Cindy Fornelli is executive director of the Center for Audit Quality, a Washington-based public policy organization serving investors, public company auditors and the markets.
by Cindy Fornelli
Prodded by the economic crisis, contributed to by events and actions both here and abroad, the new Congress and the new administration are taking a hard look at our financial regulatory framework. They will dramatically increase the odds of getting it right if they can do three things:
Put investors first.
Protect independent standard-setting.
Of all parties with a stake in the regulatory framework, no one is more important than the person who puts his or her cash at risk by investing in the capital markets. Investors are the foundation of our financial system, and their confidence in the integrity of the markets is absolutely essential. That confidence has been shaken by recent events, with disastrous consequences for our economy.
At the Center for Audit Quality, we’ve spent a lot of time listening to investors. As part of a comprehensive effort to improve financial reporting, we solicited suggestions from investors and other market stakeholders during a national Public Dialogue Tour that included stops in 10 cities, from Boston to San Francisco. The overall themes were consistent at every stop.
The market participants we met in our coast-to-coast tour were clear that they don’t want more information, they want more relevant information. They would like to see historical information presented with clarity and comparability; they called for forward-looking information; and they called for disclosures that could help inform projections on a company’s future operations.
A number of dialogue tour participants proposed adding a “plain English” executive summary to annual reports. Others suggested that “click-down” online technology could let users control how deeply they delve into a particular company’s public reports. We also found considerable support for more complete and understandable disclosures on executive compensation.
In short, investors have made it clear that they want more transparency.
Corruption and malfeasance thrive in the shadows and wither in the sunlight. Bad things can happen when no one is watching, or when those watching — regulators, directors, shareholders and auditors — cannot get accurate and timely information.
We learned that lesson during the corporate scandals earlier in this decade. Now, the excesses and fraudulent activity that contributed to our current economic troubles have given us another reminder that good corporate governance starts with transparency.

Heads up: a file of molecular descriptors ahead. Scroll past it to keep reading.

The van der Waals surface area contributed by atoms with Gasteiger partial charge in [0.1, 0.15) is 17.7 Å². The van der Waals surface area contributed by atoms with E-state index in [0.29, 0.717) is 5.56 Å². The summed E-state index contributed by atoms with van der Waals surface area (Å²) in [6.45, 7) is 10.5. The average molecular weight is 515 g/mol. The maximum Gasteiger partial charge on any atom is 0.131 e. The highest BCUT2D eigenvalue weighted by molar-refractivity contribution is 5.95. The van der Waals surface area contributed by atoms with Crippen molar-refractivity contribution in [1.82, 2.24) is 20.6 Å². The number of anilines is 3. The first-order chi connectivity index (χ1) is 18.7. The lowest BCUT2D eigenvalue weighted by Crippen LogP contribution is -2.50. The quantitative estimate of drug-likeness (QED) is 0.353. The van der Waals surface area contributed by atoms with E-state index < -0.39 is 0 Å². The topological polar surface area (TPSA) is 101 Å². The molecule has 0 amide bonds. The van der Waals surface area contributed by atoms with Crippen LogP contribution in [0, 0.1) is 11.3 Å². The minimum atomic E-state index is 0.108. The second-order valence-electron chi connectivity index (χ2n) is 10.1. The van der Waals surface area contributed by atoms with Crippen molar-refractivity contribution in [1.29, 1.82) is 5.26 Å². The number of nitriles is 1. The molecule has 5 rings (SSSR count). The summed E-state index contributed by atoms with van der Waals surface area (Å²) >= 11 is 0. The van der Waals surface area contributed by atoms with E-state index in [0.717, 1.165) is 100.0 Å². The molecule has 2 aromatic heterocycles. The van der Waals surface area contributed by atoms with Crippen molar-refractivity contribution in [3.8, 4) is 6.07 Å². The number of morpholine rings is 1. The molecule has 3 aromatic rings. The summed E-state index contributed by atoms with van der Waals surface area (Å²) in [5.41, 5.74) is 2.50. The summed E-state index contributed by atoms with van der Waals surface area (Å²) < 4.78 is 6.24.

Transparency gives investors, regulators and other interested parties the information they need to understand the finances and operations of a company or other business entity.
Some proposals for additional transparency would require significant changes to the current regulatory system — for example, requiring public disclosure from investment entities that now operate outside the regulatory system. Others, however, could easily be implemented within the existing regulatory framework.
Whatever Congress decides to do with the regulatory framework, lawmakers should seek to ensure that the standard-setting process is free from political interference.
We all know that there is no way to fully immunize standard setters from political pressure, just as there is no way to construct a regulatory system that can prevent all fraud. But the difficulty of achieving a goal doesn’t diminish the goal’s importance.
The financial markets and financial instruments have become increasingly complex. Setting appropriate regulatory standards requires considerable expertise. Standards should be determined with care, applied with consistency and changed when facts — not political pressure — warrant adjustments.
No one is suggesting that standard-setters and regulators shouldn’t be accountable. They should have a clear mandate to serve investors and suffer consequences if they fall short. And they should not be subjected to political interference on behalf of special interests as they seek to fulfill their mandate.
We are in the midst of challenging times, but challenges are usually a powerful catalyst for change. We are much more likely to get positive change if the Obama administration and the 111th Congress prioritize what is best for investors, promote transparency and try to keep politics out of the standard-setting process.
As the president himself has stated, “I think we have to restore a sense of trust, transparency and openness in our financial system.” I couldn’t agree more.